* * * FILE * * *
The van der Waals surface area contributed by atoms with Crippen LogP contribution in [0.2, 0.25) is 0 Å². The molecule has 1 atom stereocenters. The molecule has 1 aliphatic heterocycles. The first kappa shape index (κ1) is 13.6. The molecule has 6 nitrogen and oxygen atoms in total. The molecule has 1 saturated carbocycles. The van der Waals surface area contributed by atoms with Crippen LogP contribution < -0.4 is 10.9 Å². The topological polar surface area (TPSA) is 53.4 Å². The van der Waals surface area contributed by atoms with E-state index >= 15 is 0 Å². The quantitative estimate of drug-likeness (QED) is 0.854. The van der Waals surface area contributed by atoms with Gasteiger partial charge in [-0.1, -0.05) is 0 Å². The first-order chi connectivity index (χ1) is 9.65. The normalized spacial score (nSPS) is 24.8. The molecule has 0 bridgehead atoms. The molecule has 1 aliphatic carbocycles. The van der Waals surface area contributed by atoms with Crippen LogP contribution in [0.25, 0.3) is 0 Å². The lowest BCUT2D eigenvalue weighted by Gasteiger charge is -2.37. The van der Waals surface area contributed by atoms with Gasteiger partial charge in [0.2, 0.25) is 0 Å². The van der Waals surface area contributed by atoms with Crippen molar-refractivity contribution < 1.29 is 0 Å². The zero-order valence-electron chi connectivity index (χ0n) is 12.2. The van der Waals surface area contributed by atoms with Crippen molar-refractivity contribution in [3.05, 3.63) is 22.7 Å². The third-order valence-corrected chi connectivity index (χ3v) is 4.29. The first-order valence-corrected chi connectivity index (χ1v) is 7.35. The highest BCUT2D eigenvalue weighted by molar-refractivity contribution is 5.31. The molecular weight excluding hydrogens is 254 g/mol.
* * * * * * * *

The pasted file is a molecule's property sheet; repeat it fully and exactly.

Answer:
The van der Waals surface area contributed by atoms with Crippen LogP contribution in [0.2, 0.25) is 0 Å². The molecule has 1 atom stereocenters. The molecule has 1 aliphatic heterocycles. The first kappa shape index (κ1) is 13.6. The molecule has 6 nitrogen and oxygen atoms in total. The molecule has 1 saturated carbocycles. The van der Waals surface area contributed by atoms with Crippen LogP contribution < -0.4 is 10.9 Å². The topological polar surface area (TPSA) is 53.4 Å². The van der Waals surface area contributed by atoms with E-state index >= 15 is 0 Å². The quantitative estimate of drug-likeness (QED) is 0.854. The van der Waals surface area contributed by atoms with Gasteiger partial charge in [-0.1, -0.05) is 0 Å². The first-order chi connectivity index (χ1) is 9.65. The normalized spacial score (nSPS) is 24.8. The molecule has 0 bridgehead atoms. The molecule has 1 aliphatic carbocycles. The van der Waals surface area contributed by atoms with Crippen LogP contribution in [0.25, 0.3) is 0 Å². The lowest BCUT2D eigenvalue weighted by Gasteiger charge is -2.37. The van der Waals surface area contributed by atoms with Gasteiger partial charge in [0.2, 0.25) is 0 Å². The van der Waals surface area contributed by atoms with Crippen molar-refractivity contribution < 1.29 is 0 Å². The zero-order valence-electron chi connectivity index (χ0n) is 12.2. The van der Waals surface area contributed by atoms with Crippen molar-refractivity contribution in [3.05, 3.63) is 22.7 Å². The third-order valence-corrected chi connectivity index (χ3v) is 4.29. The first-order valence-corrected chi connectivity index (χ1v) is 7.35. The highest BCUT2D eigenvalue weighted by molar-refractivity contribution is 5.31. The molecular weight excluding hydrogens is 254 g/mol.